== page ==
The status and history of this payment are not yet clear. Since the amount was equal to the schoolmaster’s former salary, he may have been envisaged as continuing to teach. Equally he may have been regarded as having a right to a pension as a former monastic employee rather than a right to a salary by virtue of the school foundation, in which case the payment would have concluded whenever he died or gave up being master. The school certainly ceased at some point and teaching stopped because it had to be revived later on, having presumably come to an end in 1540 or within the next few years. The master’s lodging and the schoolroom were also lost, since they were part of the monastic site which was sold by the crown. Faversham was not alone in suffering from the dissolution of the monasteries in this way. At least six other English grammar schools were in the same position through having been closely attached to religious houses. Of these, Bruton and Cirencester (Gloucs.) also collapsed while Evesham (Worcs.), Farnworth (Lancs.), Reading (Berks.), and Winchcombe (Gloucs.) survived, but as the crown had no clear policy about saving schools, their survival was due as much to chance and informal local support as through political or legal decisions.67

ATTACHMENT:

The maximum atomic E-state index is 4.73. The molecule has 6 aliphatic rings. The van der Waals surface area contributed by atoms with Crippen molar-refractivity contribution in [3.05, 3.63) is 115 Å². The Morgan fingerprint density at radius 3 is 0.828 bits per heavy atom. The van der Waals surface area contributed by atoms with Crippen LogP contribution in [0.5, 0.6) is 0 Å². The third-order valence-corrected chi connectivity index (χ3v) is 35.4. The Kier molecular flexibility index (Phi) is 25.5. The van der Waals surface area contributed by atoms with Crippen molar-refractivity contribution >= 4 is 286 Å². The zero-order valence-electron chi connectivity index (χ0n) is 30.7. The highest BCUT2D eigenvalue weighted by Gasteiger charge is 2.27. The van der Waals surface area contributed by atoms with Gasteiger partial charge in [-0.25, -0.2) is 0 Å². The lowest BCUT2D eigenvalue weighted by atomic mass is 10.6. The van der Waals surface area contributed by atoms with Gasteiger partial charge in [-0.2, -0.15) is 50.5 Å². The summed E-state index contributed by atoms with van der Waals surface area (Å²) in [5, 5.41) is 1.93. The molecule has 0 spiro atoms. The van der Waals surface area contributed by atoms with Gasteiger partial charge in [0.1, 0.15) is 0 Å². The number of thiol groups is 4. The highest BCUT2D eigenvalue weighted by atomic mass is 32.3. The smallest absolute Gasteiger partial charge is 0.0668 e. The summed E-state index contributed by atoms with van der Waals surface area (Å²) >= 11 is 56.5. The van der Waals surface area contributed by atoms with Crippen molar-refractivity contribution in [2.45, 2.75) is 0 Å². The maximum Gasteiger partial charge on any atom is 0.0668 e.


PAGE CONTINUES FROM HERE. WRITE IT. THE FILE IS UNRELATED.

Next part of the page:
A promise of Edward VI’s government in 1547 to establish more grammar schools from the endowments of chantries led to the foundation of only a small number of institutions that did not include Faversham. It was not until 1576 that the town succeeded in eliciting a charter from the crown to re-establish the school as the Free Grammar School of Queen Elizabeth in Faversham.68 The charter appointed the mayor and jurats of the town as the governors of the school, but All Souls College retained the appointment of the schoolmaster, and the college and the town were made jointly responsible for drawing up new statutes. The crown returned such lands of Cole’s endowment as it still possessed, but the original extent of about 415 acres had dwindled to about 100, and the schoolroom and the master’s lodging in the abbey were no longer available. It was left to a Faversham benefactor, William Saker, to provide a new site for the school, and the community itself to pay for erecting a fresh building.69 New statutes were duly drawn up in 1604, retaining some of the provisions of the 1526 indenture.70 Cole’s school was thus belatedly re-established, but the founder himself was less fortunate. If he was buried in the abbey as he wished, his grave was lost in the destruction that followed its closure. His school became known by the name of another person, a queen, and the Reformation ruled out the prayers he had asked for his soul. At least as historians, we can give him the credit he deserves.